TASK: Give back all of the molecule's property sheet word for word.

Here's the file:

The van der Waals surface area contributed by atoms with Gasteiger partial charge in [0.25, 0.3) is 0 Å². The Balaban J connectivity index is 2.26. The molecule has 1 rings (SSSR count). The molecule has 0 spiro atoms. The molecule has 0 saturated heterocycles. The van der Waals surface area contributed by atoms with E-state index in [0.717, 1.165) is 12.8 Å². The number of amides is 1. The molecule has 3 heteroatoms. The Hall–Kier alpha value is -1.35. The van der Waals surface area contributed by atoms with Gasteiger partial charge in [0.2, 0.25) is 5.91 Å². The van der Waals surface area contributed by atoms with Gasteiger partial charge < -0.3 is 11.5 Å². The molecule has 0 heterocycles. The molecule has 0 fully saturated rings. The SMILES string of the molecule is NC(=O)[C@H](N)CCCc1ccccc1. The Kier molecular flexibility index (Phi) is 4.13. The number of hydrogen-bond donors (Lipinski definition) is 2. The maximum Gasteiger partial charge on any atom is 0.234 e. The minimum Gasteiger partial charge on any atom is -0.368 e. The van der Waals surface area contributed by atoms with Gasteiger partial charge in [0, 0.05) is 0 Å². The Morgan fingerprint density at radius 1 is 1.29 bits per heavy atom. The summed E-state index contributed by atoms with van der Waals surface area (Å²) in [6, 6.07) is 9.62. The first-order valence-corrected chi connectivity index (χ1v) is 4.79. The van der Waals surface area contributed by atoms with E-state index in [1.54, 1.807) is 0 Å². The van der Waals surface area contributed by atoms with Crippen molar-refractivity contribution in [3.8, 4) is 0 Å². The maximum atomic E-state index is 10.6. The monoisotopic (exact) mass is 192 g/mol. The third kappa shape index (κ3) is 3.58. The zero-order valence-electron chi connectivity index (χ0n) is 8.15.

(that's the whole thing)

The van der Waals surface area contributed by atoms with Gasteiger partial charge in [0.25, 0.3) is 0 Å². The Balaban J connectivity index is 2.26. The molecule has 1 rings (SSSR count). The molecule has 0 spiro atoms. The molecule has 0 saturated heterocycles. The van der Waals surface area contributed by atoms with E-state index in [0.717, 1.165) is 12.8 Å². The number of amides is 1. The molecule has 3 heteroatoms. The Hall–Kier alpha value is -1.35. The van der Waals surface area contributed by atoms with Gasteiger partial charge in [0.2, 0.25) is 5.91 Å². The van der Waals surface area contributed by atoms with Gasteiger partial charge < -0.3 is 11.5 Å². The molecule has 0 heterocycles. The molecule has 0 fully saturated rings. The SMILES string of the molecule is NC(=O)[C@H](N)CCCc1ccccc1. The Kier molecular flexibility index (Phi) is 4.13. The number of hydrogen-bond donors (Lipinski definition) is 2. The maximum Gasteiger partial charge on any atom is 0.234 e. The minimum Gasteiger partial charge on any atom is -0.368 e. The van der Waals surface area contributed by atoms with Gasteiger partial charge in [0, 0.05) is 0 Å². The Morgan fingerprint density at radius 1 is 1.29 bits per heavy atom. The summed E-state index contributed by atoms with van der Waals surface area (Å²) in [6, 6.07) is 9.62. The first-order valence-corrected chi connectivity index (χ1v) is 4.79. The van der Waals surface area contributed by atoms with E-state index in [1.54, 1.807) is 0 Å². The van der Waals surface area contributed by atoms with Crippen molar-refractivity contribution in [3.8, 4) is 0 Å². The maximum atomic E-state index is 10.6. The monoisotopic (exact) mass is 192 g/mol. The third kappa shape index (κ3) is 3.58. The zero-order valence-electron chi connectivity index (χ0n) is 8.15.